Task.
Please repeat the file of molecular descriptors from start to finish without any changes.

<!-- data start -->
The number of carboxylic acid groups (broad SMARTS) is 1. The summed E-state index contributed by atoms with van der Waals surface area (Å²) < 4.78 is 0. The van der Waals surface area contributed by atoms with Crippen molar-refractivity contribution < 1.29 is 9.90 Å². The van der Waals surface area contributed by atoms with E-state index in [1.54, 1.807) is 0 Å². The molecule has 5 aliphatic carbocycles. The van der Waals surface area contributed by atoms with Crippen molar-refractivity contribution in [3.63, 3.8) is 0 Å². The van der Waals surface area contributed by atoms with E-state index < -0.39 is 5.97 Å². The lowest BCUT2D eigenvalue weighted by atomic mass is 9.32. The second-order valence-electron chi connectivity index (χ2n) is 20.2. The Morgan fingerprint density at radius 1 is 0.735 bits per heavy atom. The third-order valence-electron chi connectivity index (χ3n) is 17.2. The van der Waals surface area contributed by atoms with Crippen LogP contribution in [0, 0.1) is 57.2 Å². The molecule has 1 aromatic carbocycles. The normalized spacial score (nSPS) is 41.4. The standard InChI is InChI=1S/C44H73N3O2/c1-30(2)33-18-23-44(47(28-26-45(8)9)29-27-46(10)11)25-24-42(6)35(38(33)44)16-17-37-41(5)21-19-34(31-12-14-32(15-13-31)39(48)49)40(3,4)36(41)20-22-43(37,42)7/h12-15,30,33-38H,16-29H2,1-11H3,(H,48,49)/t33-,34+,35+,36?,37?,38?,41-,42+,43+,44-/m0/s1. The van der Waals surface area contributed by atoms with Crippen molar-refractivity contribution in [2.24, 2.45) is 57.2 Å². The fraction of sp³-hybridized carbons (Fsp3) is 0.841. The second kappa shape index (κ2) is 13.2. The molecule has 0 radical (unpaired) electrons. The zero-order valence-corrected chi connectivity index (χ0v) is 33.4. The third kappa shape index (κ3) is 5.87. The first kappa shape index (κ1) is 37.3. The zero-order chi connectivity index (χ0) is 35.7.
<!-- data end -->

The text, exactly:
The number of carboxylic acid groups (broad SMARTS) is 1. The summed E-state index contributed by atoms with van der Waals surface area (Å²) < 4.78 is 0. The van der Waals surface area contributed by atoms with Crippen molar-refractivity contribution < 1.29 is 9.90 Å². The van der Waals surface area contributed by atoms with E-state index in [1.54, 1.807) is 0 Å². The molecule has 5 aliphatic carbocycles. The van der Waals surface area contributed by atoms with Crippen molar-refractivity contribution in [3.63, 3.8) is 0 Å². The van der Waals surface area contributed by atoms with E-state index < -0.39 is 5.97 Å². The lowest BCUT2D eigenvalue weighted by atomic mass is 9.32. The second-order valence-electron chi connectivity index (χ2n) is 20.2. The Morgan fingerprint density at radius 1 is 0.735 bits per heavy atom. The third-order valence-electron chi connectivity index (χ3n) is 17.2. The van der Waals surface area contributed by atoms with Crippen LogP contribution in [0, 0.1) is 57.2 Å². The molecule has 1 aromatic carbocycles. The normalized spacial score (nSPS) is 41.4. The standard InChI is InChI=1S/C44H73N3O2/c1-30(2)33-18-23-44(47(28-26-45(8)9)29-27-46(10)11)25-24-42(6)35(38(33)44)16-17-37-41(5)21-19-34(31-12-14-32(15-13-31)39(48)49)40(3,4)36(41)20-22-43(37,42)7/h12-15,30,33-38H,16-29H2,1-11H3,(H,48,49)/t33-,34+,35+,36?,37?,38?,41-,42+,43+,44-/m0/s1. The van der Waals surface area contributed by atoms with Crippen molar-refractivity contribution in [2.24, 2.45) is 57.2 Å². The fraction of sp³-hybridized carbons (Fsp3) is 0.841. The second kappa shape index (κ2) is 13.2. The molecule has 0 radical (unpaired) electrons. The zero-order valence-corrected chi connectivity index (χ0v) is 33.4. The third kappa shape index (κ3) is 5.87. The first kappa shape index (κ1) is 37.3. The zero-order chi connectivity index (χ0) is 35.7.